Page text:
Animation showing how gravitational waves can be detected at ground-based observatories.
This animation shows how gravitational waves are detected by the LIGO or Virgo ground-based observatories.

Until 2015, objects in the cosmos were studied based on the electromagnetic radiation they emitted, in visible light, infrared or radio waves, among other components of the electromagnetic spectrum. Since then we have not only been able to see them (electromagnetic waves) but also to listen to the stars, thanks to the detection of gravitational waves. Now we can hear his murmur.

a magical moment

Scientist Maura McLaughlin (of the US network Pulsar Search Collaboratory ), referred to the new discovery as a “magical moment”.

Although the scientific community was already aware of specific gravitational wave signals (such as those detected by LIGO and Virgo), this is now the first time that a cosmic background of gravitational waves has been recorded: a kind of whisper coming from all directions and associated with the most energetic events in the universe.

The network of radio telescopes from Europe, North America, India, Australia and China of the International Pulsar Timing Array (IPTA) consortium studied for 15 years the ticking rates of 67 pulsars scattered throughout our galaxy and found slight variations in the cadence of their movements. radio pulses.

Secondary mirror of the Nançay Large Radio Telescope, which has participated in the study.
Secondary mirror of the Great Radio Telescope of Nançay (in France), which has participated in the study.
Wouter Hagens/Wikimedia Commons , CC BY-SA

The consortium has shown that the tiny temporal variations found in these cosmic clocks (up to a billionth of a second over 20 years) are due to the passage of low-frequency gravitational waves (and light-year wavelengths ). These distort the space between Earth and the pulsars themselves. As a consequence, radio pulses arrive at ground-based observatories earlier or later than expected.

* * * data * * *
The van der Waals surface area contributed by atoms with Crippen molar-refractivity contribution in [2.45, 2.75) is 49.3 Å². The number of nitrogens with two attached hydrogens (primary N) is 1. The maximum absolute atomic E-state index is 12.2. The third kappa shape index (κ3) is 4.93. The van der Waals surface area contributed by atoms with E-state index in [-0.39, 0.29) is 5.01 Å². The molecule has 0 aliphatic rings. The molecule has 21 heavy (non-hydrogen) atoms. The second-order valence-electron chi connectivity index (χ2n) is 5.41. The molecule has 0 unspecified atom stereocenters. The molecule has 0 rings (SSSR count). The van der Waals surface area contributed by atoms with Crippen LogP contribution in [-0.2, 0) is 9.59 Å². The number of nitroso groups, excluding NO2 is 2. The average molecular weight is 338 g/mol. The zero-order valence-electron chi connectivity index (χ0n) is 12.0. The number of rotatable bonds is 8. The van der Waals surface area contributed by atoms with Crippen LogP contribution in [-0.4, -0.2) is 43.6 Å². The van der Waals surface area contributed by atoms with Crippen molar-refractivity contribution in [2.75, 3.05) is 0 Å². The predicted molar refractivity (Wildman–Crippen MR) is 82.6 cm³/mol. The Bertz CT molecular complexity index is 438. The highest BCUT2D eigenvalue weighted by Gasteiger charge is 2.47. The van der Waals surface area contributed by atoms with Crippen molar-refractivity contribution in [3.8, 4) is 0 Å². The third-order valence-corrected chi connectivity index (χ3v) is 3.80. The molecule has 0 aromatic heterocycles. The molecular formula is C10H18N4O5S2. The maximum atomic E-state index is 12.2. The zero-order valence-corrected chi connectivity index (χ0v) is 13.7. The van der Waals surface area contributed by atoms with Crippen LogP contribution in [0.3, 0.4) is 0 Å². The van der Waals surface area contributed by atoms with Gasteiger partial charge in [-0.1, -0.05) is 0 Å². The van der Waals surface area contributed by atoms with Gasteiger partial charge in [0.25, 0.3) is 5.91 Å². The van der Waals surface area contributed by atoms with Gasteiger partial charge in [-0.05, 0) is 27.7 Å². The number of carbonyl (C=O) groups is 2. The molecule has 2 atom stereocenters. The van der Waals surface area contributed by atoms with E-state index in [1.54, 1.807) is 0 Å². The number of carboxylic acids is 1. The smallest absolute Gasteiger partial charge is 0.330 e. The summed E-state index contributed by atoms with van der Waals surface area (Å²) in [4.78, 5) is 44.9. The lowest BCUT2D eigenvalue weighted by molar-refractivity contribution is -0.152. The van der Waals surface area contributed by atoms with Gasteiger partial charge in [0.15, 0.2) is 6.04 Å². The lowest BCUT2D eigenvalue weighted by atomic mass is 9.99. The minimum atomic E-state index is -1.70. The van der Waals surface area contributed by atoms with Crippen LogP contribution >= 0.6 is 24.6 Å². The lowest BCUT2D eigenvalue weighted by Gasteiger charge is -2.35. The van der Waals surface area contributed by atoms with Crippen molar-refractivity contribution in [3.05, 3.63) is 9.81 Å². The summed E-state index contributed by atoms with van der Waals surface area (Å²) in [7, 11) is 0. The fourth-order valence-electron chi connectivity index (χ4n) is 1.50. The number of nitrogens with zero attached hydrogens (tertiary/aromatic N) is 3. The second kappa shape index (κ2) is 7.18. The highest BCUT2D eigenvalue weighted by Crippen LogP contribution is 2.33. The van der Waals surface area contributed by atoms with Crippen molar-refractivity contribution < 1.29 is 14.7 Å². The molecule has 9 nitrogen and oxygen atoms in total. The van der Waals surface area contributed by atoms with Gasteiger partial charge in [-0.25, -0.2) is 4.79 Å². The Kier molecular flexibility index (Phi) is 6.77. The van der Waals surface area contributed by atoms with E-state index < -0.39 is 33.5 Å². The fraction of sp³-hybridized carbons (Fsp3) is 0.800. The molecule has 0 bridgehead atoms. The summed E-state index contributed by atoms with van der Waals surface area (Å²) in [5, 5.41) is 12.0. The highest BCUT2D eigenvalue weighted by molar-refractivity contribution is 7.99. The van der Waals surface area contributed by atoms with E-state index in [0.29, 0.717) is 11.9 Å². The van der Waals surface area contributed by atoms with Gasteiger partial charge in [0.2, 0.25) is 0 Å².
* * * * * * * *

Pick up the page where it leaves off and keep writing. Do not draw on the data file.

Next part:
Location of the pulsars used in the study (blue stars) with respect to the position of the Sun (yellow star).
Location of the pulsars used in the study (blue stars) with respect to the position of the Sun (yellow star).

But the most surprising thing is that these temporary delays (or advances) are correlated, that is, there is a disturbance common to all pulsars that causes this phenomenon: the cosmic background of gravitational waves.

The importance of this new finding

This new discovery may lay the groundwork for answering questions about the fate of supermassive black holes ( imaged in M87 or Sagittarius A* ) to how frequent galaxy mergers may be.

For now, this international team has managed to measure the general background of gravitational waves, but it cannot distinguish one by one the sources that compose it. As NASA explains , “detecting the background noise of gravitational waves is similar to listening to the hum of a large group of people talking at a party, but without distinguishing any particular voice.”

Let’s hope that in the not too distant future we will be able to distinguish each of these voices from the most primitive and violent universe (who knows if the echoes of the Big Bang). In the meantime, let’s enjoy this new discovery, a true magical moment in the form of a cosmic murmur . The Conversation

Óscar del Barco Novillo , Assistant Professor Doctor. Department of Applied Physics., University of Zaragoza

This article was originally published on The Conversation . Read the original .